The ways we measure
Joel said it so I couldn’t quite tell how big of a boast it was. We were standing in the farmers market, where the Christmas trees were cut and stacked, fluffed and set up for sale, and Joel pointed at the one he had standing in the corner.
“The tallest tree on the market,” he said.
The tree was scraggily on the one side, untrimmed and shaggy up high, with gaps between the branches below. But the tree was tall. It was up above the edge of the roof, jutting green past the rain gutter in a long, waving, waggling stem.
He said “on,” not “in,” and I don’t know if he meant the farmers market, the rows of sheds and this imported forest of fresh-cut trees, or if he meant the market in some more abstract sense. Did he mean this square of cement, this competition of Christmas tree farmers outside Atlanta, or of all the hillsides of Frasier Firs in North Carolina?
We all choose how we want to be judged, but who was measuring, in his mind?
Was he waiting for the approval of the customers, the young families or the fancy ladies or the wholesale buyers? Was he waiting for me?
“Look at that top,” Joel said. “It’s got to be … four or five feet above the roof.”
He was overestimating, though. Exaggerating. It was only about three feet past the roof, and that was a wild wiggle a Christmas tree farmer would trim, on a shorter tree.
But this one was the tallest tree. This one was reaching up where none of us could reach. And even if it was a little ugly, even if this measurement was a little Freudian, in the cheap connotation of compensation, if height was what mattered, than this tree was the tallest.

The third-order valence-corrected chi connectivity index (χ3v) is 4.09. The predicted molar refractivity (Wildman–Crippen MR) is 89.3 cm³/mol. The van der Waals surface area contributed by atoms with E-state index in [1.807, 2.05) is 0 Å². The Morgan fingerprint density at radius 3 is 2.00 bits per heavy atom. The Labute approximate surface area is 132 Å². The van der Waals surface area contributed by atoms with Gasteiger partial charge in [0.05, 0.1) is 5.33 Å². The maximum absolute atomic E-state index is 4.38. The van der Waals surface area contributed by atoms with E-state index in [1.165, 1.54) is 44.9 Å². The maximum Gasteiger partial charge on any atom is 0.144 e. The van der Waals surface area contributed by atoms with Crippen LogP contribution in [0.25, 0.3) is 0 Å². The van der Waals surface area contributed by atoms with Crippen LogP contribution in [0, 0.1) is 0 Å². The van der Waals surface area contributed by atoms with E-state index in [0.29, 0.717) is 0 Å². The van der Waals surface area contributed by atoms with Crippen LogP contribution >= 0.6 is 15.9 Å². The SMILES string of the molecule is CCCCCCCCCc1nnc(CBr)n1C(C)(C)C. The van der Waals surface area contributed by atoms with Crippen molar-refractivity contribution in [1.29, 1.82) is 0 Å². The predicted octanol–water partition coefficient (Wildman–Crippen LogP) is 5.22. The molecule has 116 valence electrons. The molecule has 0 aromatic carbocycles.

If I accepted that, judged it like that. Then none of the other stuff mattered. If I saw as a tree, and didn't worry about what it meant or make it all literary, then the questions wouldn't persist and this, the tallest tree, would just be.
(How did it grow this tall? Did he always know this is what he was doing, or did he just let it grow, ignoring it in some corner, some shadow? Was it a conscious decision, to hold himself to this standard, or did it seem like there was no other way to measure?)
I looked up at the tree and he looked up with me. I held a camera and Joel had a orange chainsaw. We were quiet, and the tree leaned into the building and into the sky, and we watched it, appreciatively, just looking at the way it didn’t really seem to belong here.
“How tall is it?” I said.
“Twenty-two feet,” he said.
“And how tall are you?”
“Four-foot-nine,” he said.